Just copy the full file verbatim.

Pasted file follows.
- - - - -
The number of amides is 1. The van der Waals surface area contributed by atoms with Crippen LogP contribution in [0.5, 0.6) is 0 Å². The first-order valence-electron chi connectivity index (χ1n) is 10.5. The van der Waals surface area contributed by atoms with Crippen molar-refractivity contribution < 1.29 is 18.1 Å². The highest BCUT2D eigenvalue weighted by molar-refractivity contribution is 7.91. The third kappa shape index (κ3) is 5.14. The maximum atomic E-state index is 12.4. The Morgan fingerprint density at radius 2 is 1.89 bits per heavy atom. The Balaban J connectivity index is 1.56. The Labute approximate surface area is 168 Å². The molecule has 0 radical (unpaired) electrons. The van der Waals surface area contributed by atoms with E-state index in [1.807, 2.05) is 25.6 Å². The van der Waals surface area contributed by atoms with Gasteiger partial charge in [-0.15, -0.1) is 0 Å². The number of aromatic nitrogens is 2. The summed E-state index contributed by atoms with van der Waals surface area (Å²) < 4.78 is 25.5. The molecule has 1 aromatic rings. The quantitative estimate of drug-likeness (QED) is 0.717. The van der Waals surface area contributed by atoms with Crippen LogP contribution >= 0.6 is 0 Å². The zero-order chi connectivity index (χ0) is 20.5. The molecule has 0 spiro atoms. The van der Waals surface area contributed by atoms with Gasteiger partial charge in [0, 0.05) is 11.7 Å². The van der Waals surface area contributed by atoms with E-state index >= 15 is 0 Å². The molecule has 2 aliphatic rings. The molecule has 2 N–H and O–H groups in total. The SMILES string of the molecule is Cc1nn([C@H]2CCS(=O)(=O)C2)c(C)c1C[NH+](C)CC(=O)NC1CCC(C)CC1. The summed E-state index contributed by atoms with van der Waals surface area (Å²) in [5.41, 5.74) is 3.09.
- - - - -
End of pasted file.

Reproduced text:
The number of amides is 1. The van der Waals surface area contributed by atoms with Crippen LogP contribution in [0.5, 0.6) is 0 Å². The first-order valence-electron chi connectivity index (χ1n) is 10.5. The van der Waals surface area contributed by atoms with Crippen molar-refractivity contribution < 1.29 is 18.1 Å². The highest BCUT2D eigenvalue weighted by molar-refractivity contribution is 7.91. The third kappa shape index (κ3) is 5.14. The maximum atomic E-state index is 12.4. The Morgan fingerprint density at radius 2 is 1.89 bits per heavy atom. The Balaban J connectivity index is 1.56. The Labute approximate surface area is 168 Å². The molecule has 0 radical (unpaired) electrons. The van der Waals surface area contributed by atoms with E-state index in [1.807, 2.05) is 25.6 Å². The van der Waals surface area contributed by atoms with Gasteiger partial charge in [-0.15, -0.1) is 0 Å². The number of aromatic nitrogens is 2. The summed E-state index contributed by atoms with van der Waals surface area (Å²) < 4.78 is 25.5. The molecule has 1 aromatic rings. The quantitative estimate of drug-likeness (QED) is 0.717. The van der Waals surface area contributed by atoms with Crippen LogP contribution >= 0.6 is 0 Å². The zero-order chi connectivity index (χ0) is 20.5. The molecule has 0 spiro atoms. The van der Waals surface area contributed by atoms with Gasteiger partial charge in [0, 0.05) is 11.7 Å². The van der Waals surface area contributed by atoms with E-state index >= 15 is 0 Å². The molecule has 2 aliphatic rings. The molecule has 2 N–H and O–H groups in total. The SMILES string of the molecule is Cc1nn([C@H]2CCS(=O)(=O)C2)c(C)c1C[NH+](C)CC(=O)NC1CCC(C)CC1. The summed E-state index contributed by atoms with van der Waals surface area (Å²) in [5.41, 5.74) is 3.09.